We’ve heard it all before, “Investors want a great team,” “Investors will back the team ahead of the idea,” “Investors want to ensure that if someone falls under a bus, then the other members of the team can still rock on!”
So, why do so many early stage entrepreneurs still not have a team or consider a team important? – Don’t tell me it’s because you don’t have any cash .
There are a huge number of great people out there, lining up to join start-ups and scale-ups, knowing that the wages will be paltry and the chances of not making it are high, so I don’t think this is the issue. The issue is that early stage entrepreneurs don’t know how to onboard great talent and keep them on board as the proposition develops, the company takes shape and all the plates are being spun 24 hours a day.
Essentially, entrepreneurs like to do a lot on their own. When we get started, that’s usually all we have – one woman and her dog. However, the passion and vision for what we do then attracts others to our camp. If the attraction is strong enough, then they will come and want to stay – regardless of initial renumeration. But, how do ‘work alone’ entrepreneurs ensure they onboard people and develop them into the business?
Here is the problem…
Imagine a startup is like a roundabout – you know, the kind that we played on when we were young. This roundabout is spinning fast, so fast in fact that the best place to be is the middle. It’s safe in the middle, because there, the entrepreneur knows the painpoint, how she is going to solve it, the intuition for who will buy the product, how she believes the business model will work and all the hours of thinking, cogitation, debate and ideation around the market etc…. A place of safety for the entrepreneur, but peril and danger for anyone else trying to get in and get on.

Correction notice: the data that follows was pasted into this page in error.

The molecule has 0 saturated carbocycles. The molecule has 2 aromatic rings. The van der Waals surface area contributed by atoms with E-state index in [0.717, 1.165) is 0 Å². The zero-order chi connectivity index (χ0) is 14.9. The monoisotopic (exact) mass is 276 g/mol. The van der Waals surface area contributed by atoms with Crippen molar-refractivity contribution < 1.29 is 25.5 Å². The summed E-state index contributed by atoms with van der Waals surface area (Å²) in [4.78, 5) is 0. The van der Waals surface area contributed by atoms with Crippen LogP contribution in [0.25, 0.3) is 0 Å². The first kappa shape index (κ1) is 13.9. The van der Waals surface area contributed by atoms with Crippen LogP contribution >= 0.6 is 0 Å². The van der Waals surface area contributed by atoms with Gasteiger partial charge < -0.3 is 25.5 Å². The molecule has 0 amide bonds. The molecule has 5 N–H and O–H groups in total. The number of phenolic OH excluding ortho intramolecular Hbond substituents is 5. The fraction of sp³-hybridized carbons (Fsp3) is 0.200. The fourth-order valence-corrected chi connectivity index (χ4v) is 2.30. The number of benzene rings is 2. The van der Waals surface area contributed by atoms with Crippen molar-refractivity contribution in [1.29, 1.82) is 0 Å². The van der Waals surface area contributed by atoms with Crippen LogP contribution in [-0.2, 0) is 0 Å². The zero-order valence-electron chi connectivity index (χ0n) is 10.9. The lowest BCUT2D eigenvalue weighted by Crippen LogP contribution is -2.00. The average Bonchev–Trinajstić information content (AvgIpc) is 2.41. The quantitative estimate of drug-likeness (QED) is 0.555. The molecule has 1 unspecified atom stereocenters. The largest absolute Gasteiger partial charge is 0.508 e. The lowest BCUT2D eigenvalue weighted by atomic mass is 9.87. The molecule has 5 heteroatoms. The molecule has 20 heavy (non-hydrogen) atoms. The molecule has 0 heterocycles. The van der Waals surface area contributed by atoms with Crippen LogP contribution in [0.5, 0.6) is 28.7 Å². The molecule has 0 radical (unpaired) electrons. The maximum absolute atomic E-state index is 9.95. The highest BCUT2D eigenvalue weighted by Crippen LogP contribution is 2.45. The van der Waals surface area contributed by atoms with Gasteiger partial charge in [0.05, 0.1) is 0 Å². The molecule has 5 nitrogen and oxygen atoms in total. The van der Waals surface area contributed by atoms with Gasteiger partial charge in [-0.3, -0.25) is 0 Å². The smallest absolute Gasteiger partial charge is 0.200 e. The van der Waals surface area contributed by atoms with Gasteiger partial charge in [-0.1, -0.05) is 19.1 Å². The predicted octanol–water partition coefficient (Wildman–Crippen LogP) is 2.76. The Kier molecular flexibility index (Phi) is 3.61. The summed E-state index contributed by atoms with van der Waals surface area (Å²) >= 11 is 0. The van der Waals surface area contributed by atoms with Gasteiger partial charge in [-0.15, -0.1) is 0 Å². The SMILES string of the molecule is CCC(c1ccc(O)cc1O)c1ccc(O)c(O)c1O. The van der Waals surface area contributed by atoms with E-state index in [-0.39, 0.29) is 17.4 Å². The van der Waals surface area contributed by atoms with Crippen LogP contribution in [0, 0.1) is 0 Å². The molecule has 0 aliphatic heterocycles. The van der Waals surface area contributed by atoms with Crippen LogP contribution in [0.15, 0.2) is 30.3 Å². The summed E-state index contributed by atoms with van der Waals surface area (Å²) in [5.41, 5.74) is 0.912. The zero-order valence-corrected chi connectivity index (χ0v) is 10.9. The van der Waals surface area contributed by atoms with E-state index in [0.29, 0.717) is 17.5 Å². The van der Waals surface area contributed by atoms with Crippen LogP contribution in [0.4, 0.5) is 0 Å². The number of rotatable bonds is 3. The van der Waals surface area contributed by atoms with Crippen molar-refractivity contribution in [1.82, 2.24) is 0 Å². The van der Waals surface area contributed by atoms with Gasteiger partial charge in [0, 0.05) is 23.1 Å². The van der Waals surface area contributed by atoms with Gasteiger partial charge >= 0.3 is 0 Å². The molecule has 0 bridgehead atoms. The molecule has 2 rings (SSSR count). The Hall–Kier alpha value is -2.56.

At the edges of this roundabout, the world is a different place. It is spinning so fast that just looking at it is terrifying. Then there is the judgement needed to work out how and when to grab hold. It’s a balancing act to leap onto the roundabout at the right time and not get hurt as it throws you off. Then, if you do get a firm hold, the centrifugal force is trying to spin you off, as the entrepreneur in the middle is moving so fast. Eventually, you may pull yourself in toward the centre and get to grips with the start-up and what is going on in the entrepreneur’s head. But, for some reason, it takes you what feels like an eternity to get into the middle with the entrepreneur, which is where you can start to really make an impact.
This is what it can be like for a new team member jumping on board a start-up, and perhaps why so many entrepreneurs fail to attract and keep good talent early on. So, it’s up to you as entrepreneurial leaders to make the jump on board less dangerous, while still challenging. If an entrepreneur keeps spinning off talent then no proper team can form and the business will not get going to its full potential.
Entrepreneurs – think this one through. It’s a mindset and a skillset we have to develop… and it’s what investors are looking for in the medium- to long-term. That aside, if you don’t support and encourage people on your team, then they don’t know what going on inside your head and it makes it difficult for them to help you achieve your vision.
The world record for the men’s 400 metres is 43.18 seconds, as held by Michael Johnson.
Astonishingly, the world record for the men’s 400 metres relay is 36.84 seconds.
Kind of says it all… !!